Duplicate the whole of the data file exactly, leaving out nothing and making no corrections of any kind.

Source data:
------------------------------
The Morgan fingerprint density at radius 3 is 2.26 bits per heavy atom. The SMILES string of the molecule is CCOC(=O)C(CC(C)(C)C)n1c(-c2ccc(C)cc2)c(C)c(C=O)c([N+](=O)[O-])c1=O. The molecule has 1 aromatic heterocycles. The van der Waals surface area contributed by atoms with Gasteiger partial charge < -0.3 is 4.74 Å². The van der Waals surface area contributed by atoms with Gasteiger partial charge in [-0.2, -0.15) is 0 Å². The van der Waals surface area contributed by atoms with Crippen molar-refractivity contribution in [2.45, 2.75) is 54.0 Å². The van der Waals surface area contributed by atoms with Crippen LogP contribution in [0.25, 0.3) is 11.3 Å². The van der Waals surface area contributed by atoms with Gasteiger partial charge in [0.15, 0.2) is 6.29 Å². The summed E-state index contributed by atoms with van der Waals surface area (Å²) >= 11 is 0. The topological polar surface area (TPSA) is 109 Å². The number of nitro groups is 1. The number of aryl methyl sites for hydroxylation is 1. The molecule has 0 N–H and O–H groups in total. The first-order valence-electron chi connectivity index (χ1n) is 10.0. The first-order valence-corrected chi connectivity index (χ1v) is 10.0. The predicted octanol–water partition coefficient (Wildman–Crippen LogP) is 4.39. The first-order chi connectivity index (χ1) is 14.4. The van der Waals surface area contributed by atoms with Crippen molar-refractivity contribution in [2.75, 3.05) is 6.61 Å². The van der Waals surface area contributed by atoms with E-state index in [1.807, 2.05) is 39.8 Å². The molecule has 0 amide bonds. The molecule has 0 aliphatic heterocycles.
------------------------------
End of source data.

The Morgan fingerprint density at radius 3 is 2.26 bits per heavy atom. The SMILES string of the molecule is CCOC(=O)C(CC(C)(C)C)n1c(-c2ccc(C)cc2)c(C)c(C=O)c([N+](=O)[O-])c1=O. The molecule has 1 aromatic heterocycles. The van der Waals surface area contributed by atoms with Gasteiger partial charge < -0.3 is 4.74 Å². The van der Waals surface area contributed by atoms with Gasteiger partial charge in [-0.2, -0.15) is 0 Å². The van der Waals surface area contributed by atoms with Crippen molar-refractivity contribution in [2.45, 2.75) is 54.0 Å². The van der Waals surface area contributed by atoms with Crippen LogP contribution in [0.25, 0.3) is 11.3 Å². The van der Waals surface area contributed by atoms with Gasteiger partial charge in [0.15, 0.2) is 6.29 Å². The summed E-state index contributed by atoms with van der Waals surface area (Å²) >= 11 is 0. The topological polar surface area (TPSA) is 109 Å². The number of nitro groups is 1. The number of aryl methyl sites for hydroxylation is 1. The molecule has 0 N–H and O–H groups in total. The first-order valence-electron chi connectivity index (χ1n) is 10.0. The first-order valence-corrected chi connectivity index (χ1v) is 10.0. The predicted octanol–water partition coefficient (Wildman–Crippen LogP) is 4.39. The first-order chi connectivity index (χ1) is 14.4. The van der Waals surface area contributed by atoms with Crippen molar-refractivity contribution in [2.75, 3.05) is 6.61 Å². The van der Waals surface area contributed by atoms with E-state index in [1.807, 2.05) is 39.8 Å². The molecule has 0 amide bonds. The molecule has 0 aliphatic heterocycles.